With the very kind help of Steve Lange 🙂 – Lisez la version en français ici.
I will detail here every aspect of my Ahi Madstab modifications: drawings, construction, and setup. I hope you will try it, and like it!
In a previous article in French I shared a few thoughts about this, but I’ve improved my system and now I am satisfied: I’m able to perform multiple flips and experience no flutter at all while flying at high speed. You can download the PDF file and print it if you will be making your own pieces using hand tools, or you can use this .svg file for lasercutting (Note: you will have to prepare your own file for each thickness with copy/paste, etc.).
The photo gallery contains all the details. It is followed by some information on my transmitter mixing and settings. Finally, a small video shows the ability to flip and to fly fast without flutter using this madstab. Click the images to see the captions, which contain detailed explanations.
Feel free to ask questions using the comment section, below! This will help prompt me to share information that I might have forgotten to mention above.
Warning: This system is not suitable for gliders over 800g/30oz! Check out the madstab page by François for that… 😉
.PDF and .SVG files look like this.
Rudder: Cut the entire disk needed to 2 x 90° move. Separate the rudder flap.
Prepare a 1.5mm plywood reinforcement for the rudder joint, with holes for 2 small hinges.
Reinforce the rudder foot using 2 carbon or fiberglass rods, 3mm.
In order to be effective, these reinforcement rods must penetrate 7 or 8cm into the fuselage so that they reach the carbon reinforcements in the tail of the stock Ahi.
The 3 pieces of the madstab subassembly, made from 5mm plywood.
Ready for fitting.
Use strong glue to affix the subassembly in place.
Madstab subassembly in place.
Glue the 1.5mm plywood reinforcement to the fixed portion of the rudder.
The Ahi receives a layer of paint.
Yellow above, red below.
Elliptical control horn: adjust the diameters of the holes, making sure they match from side-to-side.
Glue the 3mm ellipse between the two 1.5mm sides.
Use the lowest-stretch thread available. Use a 1.8mm pushrod with a sleeve-style washer cut from the 3mm pushrod housing. Slide the thread into the sleeve washer and slide both thread and washer onto the control tube. Cut the tip of toothpick for use in a future step.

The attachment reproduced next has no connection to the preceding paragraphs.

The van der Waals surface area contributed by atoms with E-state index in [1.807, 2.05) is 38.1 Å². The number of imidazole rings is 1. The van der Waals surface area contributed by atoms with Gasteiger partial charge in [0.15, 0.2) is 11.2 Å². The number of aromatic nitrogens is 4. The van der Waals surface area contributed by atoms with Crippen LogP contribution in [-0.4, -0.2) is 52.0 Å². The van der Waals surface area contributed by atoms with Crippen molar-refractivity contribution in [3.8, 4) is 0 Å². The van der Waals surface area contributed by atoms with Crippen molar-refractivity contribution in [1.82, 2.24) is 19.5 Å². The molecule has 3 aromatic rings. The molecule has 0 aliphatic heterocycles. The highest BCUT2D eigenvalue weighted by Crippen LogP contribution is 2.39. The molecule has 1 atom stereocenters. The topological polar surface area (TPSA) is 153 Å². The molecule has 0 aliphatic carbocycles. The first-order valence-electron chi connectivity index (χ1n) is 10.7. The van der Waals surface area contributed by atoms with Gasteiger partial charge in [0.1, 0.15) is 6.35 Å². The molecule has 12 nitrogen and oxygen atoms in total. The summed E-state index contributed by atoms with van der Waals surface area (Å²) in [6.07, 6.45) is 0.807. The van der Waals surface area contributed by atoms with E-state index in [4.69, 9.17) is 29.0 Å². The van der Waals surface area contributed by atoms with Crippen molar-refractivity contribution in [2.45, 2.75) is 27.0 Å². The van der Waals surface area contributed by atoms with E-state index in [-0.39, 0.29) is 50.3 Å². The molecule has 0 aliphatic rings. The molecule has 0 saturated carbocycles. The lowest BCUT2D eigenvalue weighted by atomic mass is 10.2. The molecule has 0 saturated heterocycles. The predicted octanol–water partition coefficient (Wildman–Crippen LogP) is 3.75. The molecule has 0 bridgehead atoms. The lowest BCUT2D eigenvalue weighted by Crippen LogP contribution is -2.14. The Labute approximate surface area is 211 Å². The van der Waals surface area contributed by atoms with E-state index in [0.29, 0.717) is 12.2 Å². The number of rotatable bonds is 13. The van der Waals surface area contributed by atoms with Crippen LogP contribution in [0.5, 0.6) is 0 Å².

Use CA to glue the toothpick tip and the thread to the end of the elevator pushrod. Loop the string around the elliptical control.
Then tighten the wire, and glue wire + washer.
Here 2 sleeve-washers are used to improve the durability of the assembly.
Glue the counter-ellipse to freeze the thread-ellipse position.
Sharpen the end of the Ahi’s original pushrod so that it will slide into the control tube, which will then become the new pushrod end.
Glue pushrod and housing.
Right side. A larger carbon tube is added to the elevator joiner rod. This tube will provide sufficient offset to the stabilizer halves so that they do not interfere with the rudder pushrod.
The rudder pushrod must be mounted with the Z bend in the correct direction so that it will clear the cut-out for the Madstab.
I reinforced the rudder hinge line using Blenderm attached to the fixed part of the rudder.
Assembled! Right side. In the 6mm Depron empennages, the holes for the axis are made with a sharp round file for the 3mm, and a toothpick for the 2mm.
Left side details.
Below. There is approximately a 6-7mm gap between the fuselage and the stabilizer.
The servos. The elevator servo arm is slightly longer to allow more pushrod travel. This requires that you move the elevator servo as far as possible to the right side of the fuselage, in order to allow unimpeded travel of the servo arm. It may rub on the canopy otherwise.
Holes are made with an mini milling cutter in the fixed part of rudder. This allows the insertion of lead BBs to move the center of gravity rearward.
The 45° travel of the servo is almost enough. Nevertheless, it will often be necessary to increase adjust the elevator servo’s end points (EPA) to allow for full +/-90° travel at the madstab.
It’s ready 🙂
Center of Gravity (CofG): At least 85mm from the leading edge (LE) for positive and negative multiple flips, adjusting to suit your preference thereafter. To start more cautiously, try a CG of 75-80mm from LE, and then adjust to your personal preferences.
Transmitter Settings: You will need exponential! Personally, I prefer a custom curve in 3 segments as shown in the diagram below. Check your transmitter’s manual for more information on setting up custom curves.
Note: I configure my Taranis so that the trim setting is independent of the endpoint settings. Without this, a few notches of trim sometimes change the madstab’s position by more than 5 °. This can considerably soften flips, or even make them impossible.
Here are detailed shots of my setup, followed by a little bit of flying to demonstrates the ability to multiflips as well as high speed flight without flutter.
And just for fun, the 1st place video of summer 2017 Ahi contest on Facebook group « VTPR & Slope Aerobatics »:
Feel free to share your impressions and ask your questions using comments…
Enjoy the wind-powered-fun! 😉